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The divorce resources listed below provide helpful information about a range of important topics, all provided by experts and other knowledgeable individuals. Topics include all things legal and financial, health and body, and more lighthearted content like makeup how-tos, music recommendations, and recipes.

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HAWAII DIVORCE LAWS:

The Residency Requirement: The party filing for divorce must have lived in Hawaii for six months prior to the filing of the divorce complaint.

Grounds: Irretrievable breakdown of the marriage, or living separate and apart for at least two years, or living apart for a term set by a separation decree issued by any court; all with no likelihood of resuming cohabitation.

Property Division: Hawaii is an equitable distribution “hotchpot” state. This means the court can divide any and all property, however and whenever acquired, in a manner that is “equitable,” not necessarily equal (click the following for an expert's overview and key tips on dividing up property through divorce).

Alimony: The court can award alimony to either the husband or the wife, and it can be indefinite or “rehabilitative,” meaning for a time to allow a party to get back on his or her feet and into the workforce. The court shall consider the respective merits of the parties, the usual occupation of the parties during the marriage, and the vocational skills and employability of the party seeking support and maintenance.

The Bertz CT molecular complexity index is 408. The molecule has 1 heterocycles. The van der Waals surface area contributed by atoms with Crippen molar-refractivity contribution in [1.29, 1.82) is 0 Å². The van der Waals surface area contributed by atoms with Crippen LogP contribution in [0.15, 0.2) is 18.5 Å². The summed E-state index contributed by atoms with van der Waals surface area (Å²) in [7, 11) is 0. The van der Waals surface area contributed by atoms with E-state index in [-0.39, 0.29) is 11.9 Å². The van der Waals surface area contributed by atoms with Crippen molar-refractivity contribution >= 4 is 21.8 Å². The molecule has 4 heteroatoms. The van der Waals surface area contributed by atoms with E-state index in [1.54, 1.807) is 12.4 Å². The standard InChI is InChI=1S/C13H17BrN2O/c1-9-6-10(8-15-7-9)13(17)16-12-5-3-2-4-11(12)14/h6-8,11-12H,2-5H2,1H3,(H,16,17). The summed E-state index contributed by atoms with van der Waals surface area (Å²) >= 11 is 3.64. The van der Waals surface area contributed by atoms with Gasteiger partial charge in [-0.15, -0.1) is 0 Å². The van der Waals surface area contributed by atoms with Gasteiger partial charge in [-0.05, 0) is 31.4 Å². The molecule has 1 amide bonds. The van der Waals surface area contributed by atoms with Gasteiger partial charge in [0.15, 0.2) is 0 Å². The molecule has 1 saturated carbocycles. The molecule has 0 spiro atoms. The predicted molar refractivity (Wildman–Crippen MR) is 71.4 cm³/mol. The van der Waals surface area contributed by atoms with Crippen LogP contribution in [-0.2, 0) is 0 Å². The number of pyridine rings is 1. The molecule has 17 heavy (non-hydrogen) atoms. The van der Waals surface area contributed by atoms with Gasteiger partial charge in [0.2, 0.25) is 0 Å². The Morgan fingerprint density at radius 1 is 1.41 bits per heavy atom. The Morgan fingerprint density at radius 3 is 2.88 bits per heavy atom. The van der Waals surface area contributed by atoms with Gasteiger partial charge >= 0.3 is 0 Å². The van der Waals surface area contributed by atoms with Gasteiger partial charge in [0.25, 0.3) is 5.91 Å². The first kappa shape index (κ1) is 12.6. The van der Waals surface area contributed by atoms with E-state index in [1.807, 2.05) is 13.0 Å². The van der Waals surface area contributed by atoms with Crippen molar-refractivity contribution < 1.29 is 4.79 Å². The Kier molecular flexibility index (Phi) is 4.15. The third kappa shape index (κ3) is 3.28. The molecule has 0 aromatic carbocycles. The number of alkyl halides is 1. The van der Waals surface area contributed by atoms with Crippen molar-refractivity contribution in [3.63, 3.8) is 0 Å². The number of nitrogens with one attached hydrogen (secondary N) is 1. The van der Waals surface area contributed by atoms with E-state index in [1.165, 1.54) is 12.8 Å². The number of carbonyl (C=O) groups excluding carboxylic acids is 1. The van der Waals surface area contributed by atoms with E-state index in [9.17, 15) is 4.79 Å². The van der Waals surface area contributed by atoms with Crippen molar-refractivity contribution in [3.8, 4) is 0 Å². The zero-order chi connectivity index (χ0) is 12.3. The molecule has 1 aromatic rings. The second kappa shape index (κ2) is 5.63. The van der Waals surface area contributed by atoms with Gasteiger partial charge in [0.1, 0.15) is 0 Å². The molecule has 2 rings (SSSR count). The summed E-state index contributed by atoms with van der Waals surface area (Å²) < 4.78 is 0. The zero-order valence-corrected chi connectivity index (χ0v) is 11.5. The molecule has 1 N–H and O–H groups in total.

Child Custody and Child Support: As in all states, the primary concern is “the best interests of the child.” 

Child support is determined by the Hawaii Child Support “Melson Formula,” very much like Delaware’s formula. This factors in incomes, time sharing, child care, health care, and subsistence needs of all parties (click the following for an overview and list of articles on child custody and child support).

The state of Hawaii has an on-line calculator that can give you an idea of what child support would be: http://hawaii.gov/jud/childpp.htm

The obligation of support ends at age 18, or through 19 if the child is enrolled in high school.

Disclaimer: The information supplied above is for "educational purposes only" and is not intended to be used as legal advice.

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